Fallen Moody AFB Airman honored at memorial service

  • Published
  • By Airman 1st Class Eric Schloeffel
  • 23rd Wing Public Affairs
Members from various groups and squadrons here gathered Oct. 19 to honor the life and sacrifices of Airman 1st Class Lee Bernard Chavis at the base chapel here. 

Airman Chavis, a member of the 824th Security Forces Squadron, was killed Oct. 14 in the line of duty while performing duties as a turret gunner with his security forces' team while on joint patrol with the Iraqi police in the vicinity of Baghdad, Iraq. 

During the ceremony, Airman Chavis was remembered for his upbeat personality that lent a positive mood to friends and fellow Airmen. 

"There were times when I would get off work angry, but if I went to Chavis' room, I'd forget all about it," said Willie Harrell, a friend who spoke during the service of Airman Chavis. "There was never a dull moment when I was working with him." 

Mr. Harrell asked the attendees to stand and clap for his fallen comrade, marking one of the ceremony's emotional climaxes. 

In addition to Airman Chavis' cheerful persona, he was also remembered as a thoughtful friend and companion who deeply cared for his fellow Airmen, said Staff Sgt. Belon Durham from the 824th SFS. 

"He always came by to ask me how I was doing or if I needed anything, and he did that for everyone," she said. "He was always there for me and was just a wonderful person -- always laughing and smiling."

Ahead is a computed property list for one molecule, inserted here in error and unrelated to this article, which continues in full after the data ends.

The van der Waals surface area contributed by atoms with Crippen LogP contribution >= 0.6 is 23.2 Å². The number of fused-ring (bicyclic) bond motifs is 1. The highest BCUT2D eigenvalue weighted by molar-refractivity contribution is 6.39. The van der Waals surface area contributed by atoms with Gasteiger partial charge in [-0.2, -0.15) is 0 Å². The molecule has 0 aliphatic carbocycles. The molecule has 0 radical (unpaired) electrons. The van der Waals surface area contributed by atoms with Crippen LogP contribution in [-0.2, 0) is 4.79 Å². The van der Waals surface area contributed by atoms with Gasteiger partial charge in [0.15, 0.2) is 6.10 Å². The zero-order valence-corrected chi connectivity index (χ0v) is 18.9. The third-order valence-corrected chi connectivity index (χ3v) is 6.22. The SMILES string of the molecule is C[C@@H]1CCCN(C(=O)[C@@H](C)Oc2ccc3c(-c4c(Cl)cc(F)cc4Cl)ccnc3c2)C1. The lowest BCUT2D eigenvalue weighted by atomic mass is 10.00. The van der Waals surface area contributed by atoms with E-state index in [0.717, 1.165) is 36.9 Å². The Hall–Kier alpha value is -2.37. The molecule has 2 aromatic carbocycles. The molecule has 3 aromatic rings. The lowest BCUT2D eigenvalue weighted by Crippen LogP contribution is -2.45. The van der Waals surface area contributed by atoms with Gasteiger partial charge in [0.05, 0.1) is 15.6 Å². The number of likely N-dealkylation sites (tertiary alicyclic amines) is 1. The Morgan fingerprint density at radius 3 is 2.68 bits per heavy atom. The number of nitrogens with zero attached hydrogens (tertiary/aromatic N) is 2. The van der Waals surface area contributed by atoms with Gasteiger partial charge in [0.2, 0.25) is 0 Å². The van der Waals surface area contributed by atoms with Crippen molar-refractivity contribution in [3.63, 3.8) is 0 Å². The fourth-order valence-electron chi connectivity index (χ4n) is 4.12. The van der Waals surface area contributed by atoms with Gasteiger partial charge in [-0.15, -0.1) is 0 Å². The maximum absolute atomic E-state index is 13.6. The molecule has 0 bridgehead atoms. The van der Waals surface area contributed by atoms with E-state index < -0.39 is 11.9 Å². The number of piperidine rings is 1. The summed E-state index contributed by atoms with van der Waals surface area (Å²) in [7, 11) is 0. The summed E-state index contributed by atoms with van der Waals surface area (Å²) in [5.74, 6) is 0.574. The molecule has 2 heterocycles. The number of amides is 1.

Airman Chavis, originally from Hampton, Va., entered the Air Force on March 31, 2004 and served two tours in Iraq. 

During his recent deployment to Baghdad, Airman Chavis conducted 37 patrols as a lead vehicle gunner, wile contributing to training of more than 200 Iraqi policemen. 

"Airman Chavis was mortally wounded while securing the site of a suspected improvised explosive device," said Col. John Decknick, 820th Security Forces Group commander. "He did this while protecting the lives of countless innocent Iraqi civilians in an area known to be a hub of anti-Iraqi force enemy activity. 

"Fully aware that sniper and IED attacks in recent weeks had killed or injured scores of Iraqi police and civilians in the vicinity, he steadfastly maintained his tactical position and never wavered from his combat over-watch duties," the colonel said. "While manning the M-2 machine gun on the leading vehicle, Airman Chavis refused to abandon his post, even as he knew with each increasing moment his courageous actions would ultimately expose him to the sights of the enemy." 

For the sacrifices Airman Chavis made for his country, he was posthumously awarded the Bronze Star and Purple Heart. His burial was held Oct. 24 at Arlington National Cemetery. 

Airman Chavis' dedication to defending and supporting freedom in the face of insurgent extremists is an example of a modern-day hero, whose efforts are looked upon with pride and respect, said Colonel Decknick. 

"Lee was a great American; a beacon for all us to emulate and an inspiration to remember," he said. "Just like the previous generations of great Americans that faced other enemies, we need to learn from heroes like Lee and fight rock solid against the enemy. 

"We join together for those still in the fight; that they may continue the mission until all come home safely," the colonel said. "We are in a fight for our nation's existence, and men like Lee provide the motivation to press on."